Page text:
The Maypole at Mosaic Commons
Wolf Creek Lodge
Prairie Hill Cohousing
Nubanusit Cohousing
Trillium Hollow
Fresno Cohousing
Wolf Creek Lodge
Monterey Cohousing Minneapolis  MN
Hundredfold Farm Orrtanna PA
N St Cohousing Davis CA
Mosaic Commons Cohousing
http://www.planetcreation.co.uk/createpic/
Nevada City Coho baseball

Innovative. Sustainable. Home.

Cohousing communities are intentional, collaborative neighborhoods created with a little ingenuity. They bring together the value of private homes with the benefits of more sustainable living. That means residents actively participate in the design and operation of their neighborhoods, and share common facilities and good connections with neighbors. All in all, they stand as innovative and sustainable answers to today’s environmental and social problems. Welcome home.

Why support a cohousing association?

When I think about non-profit organizations, I mostly think of helping those who cannot help themselves - those suffering in some way from poverty or illness or both. So why would I support The Cohousing Association? Isn’t cohousing about the place you live? Aren’t most of the people who live there middle class or above? Why would I want to be part of an organization like that?

Foster Parenting in Cohousing

This story was written in 2003 and first published in David Wann's book Reinventing Community: Stories from the Walkways of Cohousing. We are republishing it here with permission because it is such a great example of how cohousing communities nurture and support beyond the community itself.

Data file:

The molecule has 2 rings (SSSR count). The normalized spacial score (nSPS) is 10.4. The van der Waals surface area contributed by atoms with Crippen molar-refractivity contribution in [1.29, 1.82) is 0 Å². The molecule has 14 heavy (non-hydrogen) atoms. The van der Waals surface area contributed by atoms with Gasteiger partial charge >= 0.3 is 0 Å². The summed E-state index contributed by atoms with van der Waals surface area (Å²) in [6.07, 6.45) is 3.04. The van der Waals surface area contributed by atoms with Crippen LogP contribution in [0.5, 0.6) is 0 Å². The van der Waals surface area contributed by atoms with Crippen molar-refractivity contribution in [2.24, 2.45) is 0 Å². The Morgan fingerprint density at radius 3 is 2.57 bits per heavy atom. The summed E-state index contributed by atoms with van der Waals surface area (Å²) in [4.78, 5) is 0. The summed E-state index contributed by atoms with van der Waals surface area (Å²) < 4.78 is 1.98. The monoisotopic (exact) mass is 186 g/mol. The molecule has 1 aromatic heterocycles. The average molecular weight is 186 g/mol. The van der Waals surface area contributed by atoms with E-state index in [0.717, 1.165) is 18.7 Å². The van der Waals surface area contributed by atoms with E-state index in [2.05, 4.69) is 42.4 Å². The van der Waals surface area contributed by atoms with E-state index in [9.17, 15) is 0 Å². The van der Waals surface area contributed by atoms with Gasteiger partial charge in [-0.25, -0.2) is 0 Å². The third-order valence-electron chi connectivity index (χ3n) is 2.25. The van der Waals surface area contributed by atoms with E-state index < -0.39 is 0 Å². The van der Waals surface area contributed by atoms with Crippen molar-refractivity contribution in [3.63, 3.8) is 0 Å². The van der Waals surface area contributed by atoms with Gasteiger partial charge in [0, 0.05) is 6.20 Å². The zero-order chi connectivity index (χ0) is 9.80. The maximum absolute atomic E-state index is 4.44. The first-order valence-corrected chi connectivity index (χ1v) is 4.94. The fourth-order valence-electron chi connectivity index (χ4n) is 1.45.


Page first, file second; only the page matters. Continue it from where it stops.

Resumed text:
We’ve been living with foster children in our house for nine months. In many ways this experience has served to remind us just how supportive cohousing can be to those who live there and how far its influence can reach to improve the lives of people beyond our immediate neighborhood.

Land with a Spirit of Peace and Nurture

Cabin, on site
Mt Baker

For any forming cohousing community, finding a building site is a big event. Skagit Cohousing is especially blessed to find land nurtured for the past 30 years by Ann and Bill Testerman. After raising their children (and many animals) on their 4 plus acres, Ann and Bill decided that in their retirement, it was time to downsize and adopt a lifestyle less tied to the land and nearer family. Many couples would consult a realtor, put up a "for sale" sign, look for the highest price purchaser, and be on their way. Bill and Ann do things differently.